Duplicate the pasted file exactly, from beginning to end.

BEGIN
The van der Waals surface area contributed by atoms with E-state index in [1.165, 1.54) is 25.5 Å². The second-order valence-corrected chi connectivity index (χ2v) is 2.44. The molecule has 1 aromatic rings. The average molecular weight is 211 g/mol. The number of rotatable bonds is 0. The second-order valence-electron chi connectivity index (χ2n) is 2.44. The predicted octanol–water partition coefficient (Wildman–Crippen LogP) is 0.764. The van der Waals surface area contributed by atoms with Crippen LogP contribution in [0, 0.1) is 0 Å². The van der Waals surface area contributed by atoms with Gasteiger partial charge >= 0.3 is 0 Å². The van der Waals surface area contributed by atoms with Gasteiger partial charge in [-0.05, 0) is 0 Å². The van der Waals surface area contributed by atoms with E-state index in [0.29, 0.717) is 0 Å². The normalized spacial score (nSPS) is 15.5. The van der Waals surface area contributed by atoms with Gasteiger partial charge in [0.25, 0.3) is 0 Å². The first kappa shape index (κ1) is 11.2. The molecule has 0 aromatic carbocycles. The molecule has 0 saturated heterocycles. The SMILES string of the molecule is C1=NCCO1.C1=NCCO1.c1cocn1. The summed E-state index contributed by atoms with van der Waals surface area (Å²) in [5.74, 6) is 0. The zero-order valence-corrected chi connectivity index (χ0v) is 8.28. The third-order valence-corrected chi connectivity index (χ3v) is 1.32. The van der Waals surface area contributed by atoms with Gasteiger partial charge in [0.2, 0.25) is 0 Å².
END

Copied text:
The van der Waals surface area contributed by atoms with E-state index in [1.165, 1.54) is 25.5 Å². The second-order valence-corrected chi connectivity index (χ2v) is 2.44. The molecule has 1 aromatic rings. The average molecular weight is 211 g/mol. The number of rotatable bonds is 0. The second-order valence-electron chi connectivity index (χ2n) is 2.44. The predicted octanol–water partition coefficient (Wildman–Crippen LogP) is 0.764. The van der Waals surface area contributed by atoms with Crippen LogP contribution in [0, 0.1) is 0 Å². The van der Waals surface area contributed by atoms with Gasteiger partial charge >= 0.3 is 0 Å². The van der Waals surface area contributed by atoms with Gasteiger partial charge in [-0.05, 0) is 0 Å². The van der Waals surface area contributed by atoms with E-state index in [0.29, 0.717) is 0 Å². The normalized spacial score (nSPS) is 15.5. The van der Waals surface area contributed by atoms with Gasteiger partial charge in [0.25, 0.3) is 0 Å². The first kappa shape index (κ1) is 11.2. The molecule has 0 aromatic carbocycles. The molecule has 0 saturated heterocycles. The SMILES string of the molecule is C1=NCCO1.C1=NCCO1.c1cocn1. The summed E-state index contributed by atoms with van der Waals surface area (Å²) in [5.74, 6) is 0. The zero-order valence-corrected chi connectivity index (χ0v) is 8.28. The third-order valence-corrected chi connectivity index (χ3v) is 1.32. The van der Waals surface area contributed by atoms with Gasteiger partial charge in [0.2, 0.25) is 0 Å².